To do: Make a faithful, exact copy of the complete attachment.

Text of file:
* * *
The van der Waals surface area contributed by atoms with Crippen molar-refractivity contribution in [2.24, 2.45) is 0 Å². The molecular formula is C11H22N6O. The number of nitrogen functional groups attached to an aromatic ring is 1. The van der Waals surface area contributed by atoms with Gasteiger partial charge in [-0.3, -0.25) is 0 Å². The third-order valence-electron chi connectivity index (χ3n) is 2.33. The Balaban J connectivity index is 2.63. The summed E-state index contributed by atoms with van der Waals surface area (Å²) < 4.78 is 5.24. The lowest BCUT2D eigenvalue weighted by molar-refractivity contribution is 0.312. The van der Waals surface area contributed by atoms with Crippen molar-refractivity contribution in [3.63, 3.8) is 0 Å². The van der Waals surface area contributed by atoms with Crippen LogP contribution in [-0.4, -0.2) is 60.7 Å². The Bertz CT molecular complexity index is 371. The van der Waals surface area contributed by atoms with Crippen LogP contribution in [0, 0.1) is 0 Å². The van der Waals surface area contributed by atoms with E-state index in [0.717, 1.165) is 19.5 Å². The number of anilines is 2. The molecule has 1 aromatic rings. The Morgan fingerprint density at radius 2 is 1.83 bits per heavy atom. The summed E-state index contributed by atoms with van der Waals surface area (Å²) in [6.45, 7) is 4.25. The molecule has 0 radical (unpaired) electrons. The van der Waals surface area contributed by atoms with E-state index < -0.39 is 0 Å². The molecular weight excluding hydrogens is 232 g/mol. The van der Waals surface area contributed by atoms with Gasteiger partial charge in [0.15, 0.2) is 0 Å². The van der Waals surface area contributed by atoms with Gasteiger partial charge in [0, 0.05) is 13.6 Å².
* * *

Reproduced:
The van der Waals surface area contributed by atoms with Crippen molar-refractivity contribution in [2.24, 2.45) is 0 Å². The molecular formula is C11H22N6O. The number of nitrogen functional groups attached to an aromatic ring is 1. The van der Waals surface area contributed by atoms with Gasteiger partial charge in [-0.3, -0.25) is 0 Å². The third-order valence-electron chi connectivity index (χ3n) is 2.33. The Balaban J connectivity index is 2.63. The summed E-state index contributed by atoms with van der Waals surface area (Å²) < 4.78 is 5.24. The lowest BCUT2D eigenvalue weighted by molar-refractivity contribution is 0.312. The van der Waals surface area contributed by atoms with Crippen molar-refractivity contribution in [3.63, 3.8) is 0 Å². The van der Waals surface area contributed by atoms with Crippen LogP contribution in [-0.4, -0.2) is 60.7 Å². The Bertz CT molecular complexity index is 371. The van der Waals surface area contributed by atoms with Crippen LogP contribution in [0, 0.1) is 0 Å². The van der Waals surface area contributed by atoms with E-state index in [0.717, 1.165) is 19.5 Å². The number of anilines is 2. The molecule has 1 aromatic rings. The Morgan fingerprint density at radius 2 is 1.83 bits per heavy atom. The summed E-state index contributed by atoms with van der Waals surface area (Å²) in [6.45, 7) is 4.25. The molecule has 0 radical (unpaired) electrons. The van der Waals surface area contributed by atoms with E-state index < -0.39 is 0 Å². The molecular weight excluding hydrogens is 232 g/mol. The van der Waals surface area contributed by atoms with Gasteiger partial charge in [0.15, 0.2) is 0 Å². The van der Waals surface area contributed by atoms with Gasteiger partial charge in [0, 0.05) is 13.6 Å².